After the spontaneous reemergence of Kris Medlen in May, much of the hype has disappeared. While in Atlanta, pitching has since picked up. R.A. Dickey and Mike Foltynewicz have found their rhythm, and the addition of Freddie Freeman has solidified consistent run support.
Quite possibly, Kris Medlen’s ticket for re-admittance to the big leagues has waivered.
Every season a Cinderella story emerges out of the emotional depths of baseball. Many Braves fans hoped Kris Medlen would double as the knight in shining armor and the prince in training. And if we’re being honest, the possibility of a late season call-up is still alive. The Atlanta bullpen always needs assistance and future trade deals may leave openings in the starting rotation.
But here’s the gist: Medlen sailed through the minor leagues until his third game in Triple-A; then it all fell apart. He allowed nine hits and five earned runs in 5.1 innings. Today, his ERA is at 5.82, entirely lopsided compared to his Florida (3.97) and Mississippi (1.74) numbers from earlier in the season.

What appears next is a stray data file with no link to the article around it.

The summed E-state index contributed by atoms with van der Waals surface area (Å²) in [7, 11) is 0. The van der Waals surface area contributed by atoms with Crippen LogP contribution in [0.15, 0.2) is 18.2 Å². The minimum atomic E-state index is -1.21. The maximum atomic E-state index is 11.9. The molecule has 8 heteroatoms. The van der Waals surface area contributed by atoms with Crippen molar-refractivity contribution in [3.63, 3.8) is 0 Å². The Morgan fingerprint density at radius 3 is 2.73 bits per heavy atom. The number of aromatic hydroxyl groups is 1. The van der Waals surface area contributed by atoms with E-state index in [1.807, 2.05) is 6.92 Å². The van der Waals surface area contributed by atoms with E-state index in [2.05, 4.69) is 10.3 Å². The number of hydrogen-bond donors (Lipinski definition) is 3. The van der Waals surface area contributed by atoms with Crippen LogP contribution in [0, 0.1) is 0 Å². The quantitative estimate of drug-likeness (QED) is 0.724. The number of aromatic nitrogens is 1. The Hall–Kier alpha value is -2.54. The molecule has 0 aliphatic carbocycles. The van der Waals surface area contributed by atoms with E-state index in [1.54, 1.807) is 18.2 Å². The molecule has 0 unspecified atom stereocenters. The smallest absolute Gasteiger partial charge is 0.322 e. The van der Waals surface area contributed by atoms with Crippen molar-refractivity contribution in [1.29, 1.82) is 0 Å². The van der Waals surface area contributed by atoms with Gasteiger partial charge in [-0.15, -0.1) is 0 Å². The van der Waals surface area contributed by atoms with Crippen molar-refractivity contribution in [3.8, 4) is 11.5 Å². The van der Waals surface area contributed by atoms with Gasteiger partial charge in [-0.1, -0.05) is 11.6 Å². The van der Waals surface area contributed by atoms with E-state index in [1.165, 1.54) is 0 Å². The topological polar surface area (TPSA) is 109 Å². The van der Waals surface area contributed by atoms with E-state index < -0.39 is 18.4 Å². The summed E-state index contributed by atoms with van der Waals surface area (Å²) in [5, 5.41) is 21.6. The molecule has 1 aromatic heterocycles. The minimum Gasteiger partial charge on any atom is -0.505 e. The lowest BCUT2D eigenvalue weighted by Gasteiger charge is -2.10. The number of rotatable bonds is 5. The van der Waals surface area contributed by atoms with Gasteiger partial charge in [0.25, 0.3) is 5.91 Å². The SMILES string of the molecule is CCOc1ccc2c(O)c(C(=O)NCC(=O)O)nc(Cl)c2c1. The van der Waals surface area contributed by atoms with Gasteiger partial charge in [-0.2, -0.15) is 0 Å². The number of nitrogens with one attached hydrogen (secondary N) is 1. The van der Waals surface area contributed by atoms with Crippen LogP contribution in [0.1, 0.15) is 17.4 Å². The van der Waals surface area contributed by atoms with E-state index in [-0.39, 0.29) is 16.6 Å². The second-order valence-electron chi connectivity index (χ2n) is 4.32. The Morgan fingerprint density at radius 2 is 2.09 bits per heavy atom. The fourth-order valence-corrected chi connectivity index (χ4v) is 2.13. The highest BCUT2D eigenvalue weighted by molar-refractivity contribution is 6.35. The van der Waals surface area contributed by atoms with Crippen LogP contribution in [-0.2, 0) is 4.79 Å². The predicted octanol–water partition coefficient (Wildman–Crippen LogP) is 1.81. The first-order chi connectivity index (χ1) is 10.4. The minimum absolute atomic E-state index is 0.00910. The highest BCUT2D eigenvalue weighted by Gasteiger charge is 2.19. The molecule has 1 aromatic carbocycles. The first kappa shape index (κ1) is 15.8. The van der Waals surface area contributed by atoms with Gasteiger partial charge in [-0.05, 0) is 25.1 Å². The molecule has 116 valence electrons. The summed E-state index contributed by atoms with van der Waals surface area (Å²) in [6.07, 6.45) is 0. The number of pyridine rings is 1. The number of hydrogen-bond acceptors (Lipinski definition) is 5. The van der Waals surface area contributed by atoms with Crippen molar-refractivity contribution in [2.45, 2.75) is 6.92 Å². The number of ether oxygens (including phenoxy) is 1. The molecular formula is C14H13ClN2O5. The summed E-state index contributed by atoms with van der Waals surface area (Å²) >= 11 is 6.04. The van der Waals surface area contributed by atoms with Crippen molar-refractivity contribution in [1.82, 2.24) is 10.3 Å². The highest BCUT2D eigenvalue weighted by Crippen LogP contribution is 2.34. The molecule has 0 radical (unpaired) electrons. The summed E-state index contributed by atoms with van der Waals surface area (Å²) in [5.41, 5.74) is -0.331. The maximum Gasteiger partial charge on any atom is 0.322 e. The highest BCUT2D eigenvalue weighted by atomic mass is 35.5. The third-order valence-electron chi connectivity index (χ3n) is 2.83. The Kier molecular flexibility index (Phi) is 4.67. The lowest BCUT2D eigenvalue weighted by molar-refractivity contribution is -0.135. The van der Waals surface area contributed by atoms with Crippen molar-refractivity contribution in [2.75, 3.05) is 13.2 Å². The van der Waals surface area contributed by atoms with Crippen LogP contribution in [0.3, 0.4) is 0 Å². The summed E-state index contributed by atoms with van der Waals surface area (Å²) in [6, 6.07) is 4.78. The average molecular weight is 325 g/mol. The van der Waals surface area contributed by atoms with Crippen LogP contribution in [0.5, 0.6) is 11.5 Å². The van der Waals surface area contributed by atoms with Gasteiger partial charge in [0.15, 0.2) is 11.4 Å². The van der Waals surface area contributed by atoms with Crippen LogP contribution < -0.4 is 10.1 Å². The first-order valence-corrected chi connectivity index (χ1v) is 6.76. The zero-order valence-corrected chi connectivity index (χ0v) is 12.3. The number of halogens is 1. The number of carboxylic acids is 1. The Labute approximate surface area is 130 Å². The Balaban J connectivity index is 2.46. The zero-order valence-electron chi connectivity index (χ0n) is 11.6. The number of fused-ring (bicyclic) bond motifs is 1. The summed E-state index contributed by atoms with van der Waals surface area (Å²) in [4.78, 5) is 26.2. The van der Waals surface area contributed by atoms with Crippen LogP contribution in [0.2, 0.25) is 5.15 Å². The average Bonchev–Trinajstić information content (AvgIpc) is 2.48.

From a realist’s point of view, practicality had to set in sooner or later. Dreams of becoming the pitcher you once were almost never turn into the coveted last chance.
The Braves pushed Medlen through each step of the minor leagues and maybe without regarding his mental needs. Jumping from city to city playing with different teammates every few weeks sounds highly overwhelming.
But in the Braves’ case, he was hitting the bulls-eye every single outing. His smooth transition into each ball club was statistically stimulating. Every outing deserved validation. So the Braves, as teams do, kept promoting him.
At 31, Medlen is seeking his last hurrah. And as the Braves near the trade deadline, fresh pitching continues to run through minds and headlines. Crunch time is approaching Medlen’s comeback. Over the next week, he has to prove that he is the guy the Atlanta team needs, not a newbie from another organization.
Last night, Medlen completed seven solid innings while allowing three runs. These numbers are acceptable but not dominant. His ERA needs to pass the .400 mark in order to prove consistency.
So are the Braves still eyeing a return for Medlen?
In my opinion, Kris Medlen will be called up in September, if not before then. The fans adore him, and to some, his presence reminds aficionados of 2012. The year Medlen became the ace. The season that proved a no-name bullpen mule could become the team’s American Pharoah. Medlen’s Triple Crown run as a Brave came that year as he led Atlanta to its first single-game Wild Card playoff. To Braves fans, that may top even Medlen’s World Series Championship with the Royals.
Who doesn’t love mixing new success with the old?
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